WTO Bali Package: An Analytical Review: Civil Services Mentor Magazine - February 2014


The Bali Package is a trade agreement resulting from the Ninth Ministerial Conference of the World Trade Organization in Bali, Indonesia on 3–7 December 2013. It is aimed at lowering global trade barriers and is the first agreement reached through the WTO that is approved by all its members. The package forms part of the Doha Development Round, which started in 2001.

In just 84 days after assuming office Roberto Carvalho de Azevêdo, the new director general of the World Trade Organisation (WTO) managed to produce a successful outcome to a ministerial meeting, something that had eluded his predecessor for eight years. The WTO’s ninth ministerial meeting during 3-7 December 2013 in Bali, Indonesia, was a “personal triumph” for Azevêdo, who took office only three months before the ministerial. Given the pronounced descent of the organization towards irrelevance since 2005 under the leadership of the previous director general Pascal Lamy, the “Azevêdo effect” has dispelled the cycle of negative perceptions that the WTO cannot deliver. The Bali outcome has brought WTO back into the negotiating orbit. It has suddenly raised the prospect of a revival of the comatose 12-year-old Doha Round of Trade Negotiations or the Doha Development Agenda (DDA) as it is otherwise called.

An Unequal Package

The industrialised countries along with a group of advanced developing countries, including China, left no stone unturned in harvesting, at Bali, a WTO agreement on trade facilitation (TF), an agreement that is meant to simplify customs procedures and ease the ûow of goods across borders. Although TF forms part of the Doha body, the manner in which it was plucked out from the DDA single undertaking constitutes an important
victory for the United States (US) and the European Union (EU).

Without having to deliver on agriculture, which was to be the engine of the Doha trade negotiations, or the “developmental” beneûts promised to the least developed countries (LDCs), the trade elephants succeeded in pushing through a grand but grossly unequal Bali package. Without making any “payment” in the other two pillars – agriculture and development – of the Bali package, the industrialised countries have walked away with a prize that can allow them to close their eyes to the need to rescue the larger 12-yearold DDA.The proclaimed goal of the ûrst “multilateral TF agreement” since the creation of the WTO in 1995 is “to simplify customs procedures by reducing costs and improving their speed and efficiency”.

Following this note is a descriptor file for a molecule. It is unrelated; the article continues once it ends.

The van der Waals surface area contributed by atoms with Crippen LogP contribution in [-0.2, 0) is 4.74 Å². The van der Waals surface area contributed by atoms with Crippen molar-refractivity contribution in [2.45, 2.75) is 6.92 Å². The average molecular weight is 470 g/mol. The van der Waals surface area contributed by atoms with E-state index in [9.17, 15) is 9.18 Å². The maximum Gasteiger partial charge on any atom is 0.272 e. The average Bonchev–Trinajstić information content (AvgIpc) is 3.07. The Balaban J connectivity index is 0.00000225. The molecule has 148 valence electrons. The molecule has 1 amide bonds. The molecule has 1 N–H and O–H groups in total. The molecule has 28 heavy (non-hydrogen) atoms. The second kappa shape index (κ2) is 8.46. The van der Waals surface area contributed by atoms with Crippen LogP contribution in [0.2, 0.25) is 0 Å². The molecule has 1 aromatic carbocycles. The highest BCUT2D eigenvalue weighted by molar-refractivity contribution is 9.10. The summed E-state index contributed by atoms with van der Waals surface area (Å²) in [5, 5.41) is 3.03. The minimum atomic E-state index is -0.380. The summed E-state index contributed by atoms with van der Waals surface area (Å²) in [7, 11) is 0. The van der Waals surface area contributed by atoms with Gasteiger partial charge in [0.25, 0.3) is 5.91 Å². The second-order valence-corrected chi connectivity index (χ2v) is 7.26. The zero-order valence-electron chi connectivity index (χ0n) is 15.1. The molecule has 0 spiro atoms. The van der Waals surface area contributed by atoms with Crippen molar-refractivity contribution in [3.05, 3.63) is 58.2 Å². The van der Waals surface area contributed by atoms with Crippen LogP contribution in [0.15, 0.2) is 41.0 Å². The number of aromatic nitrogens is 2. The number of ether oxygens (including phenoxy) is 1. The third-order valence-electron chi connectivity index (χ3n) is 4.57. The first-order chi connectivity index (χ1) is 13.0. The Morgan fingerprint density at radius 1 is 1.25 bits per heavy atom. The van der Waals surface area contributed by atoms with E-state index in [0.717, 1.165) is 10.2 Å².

In reality, the new agreement streamlines market access in developing countries and LDCs, and further expands the WTO’s remit into domestic policy governance. Azevêdo, when he was the trade envoy representing Brazil at the WTO, had argued that TF was nothing but market access for industrialised countries. It is another matter that as the WTO chief he campaigned on a war footing for a binding agreement. The constant mantra that Azevêdo and think tanks in Washington have chanted endlessly is that the TF agreement will generate an additional $1 trillion to the global economy.

The future direction of the multilateral trade negotiations will only become clear in the next year. The “post-Bali work” programme – on which there was little discussion either in the run-up to the meeting or at the ministerial – contains ûve paragraphs in the Bali Ministerial Declaration. On the DDA, the declaration says, We instruct the Trade Negotiations Committee to prepare within the next 12 months a clearly deûned work programme on the remaining Doha Development Agenda. This will build on the decisions taken at this Mini sterial Conference, particularly on agriculture, development and LDC issues, as wellas other issues under the Doha mandate that are central to concluding the Round. Issues in the Bali Package where legally binding outcomes could not be achieved will be prioritised. Work on issues in the package that have not been fully addressed at this Conference will resume in the relevant Committees or Negotiating groups of the WTO.

The Bali declaration candidly admitted that there are no legally binding outcomes in the agriculture and development pillars of the package. There are four issues – general services, public stockholding for food security purposes, understanding of tariff rate quota administration and export competition – in the agriculture pillar. And then, there is the issue of trade-distorting subsidies for cotton (provided mainly by the US) that has been hurting some of the poorest countries in Africa and has not been addressed since the Hong Kong Ministerial Meeting of 2005 which called for an “ambitious, expeditious, and specific” outcome to help the cotton farmers in Benin, Chad, Mali and Burkina Faso. In the development and LDC areas, four issues have been pending since 2005. They include preferential rules of origin for the poorest countries, operationalisation of waiver concerning preferential treatment to services and services suppliers in LDCs, dutyfree and quota-free market access for these countries, and a monitoring mechanism on special and differential treatment flexibilities. None of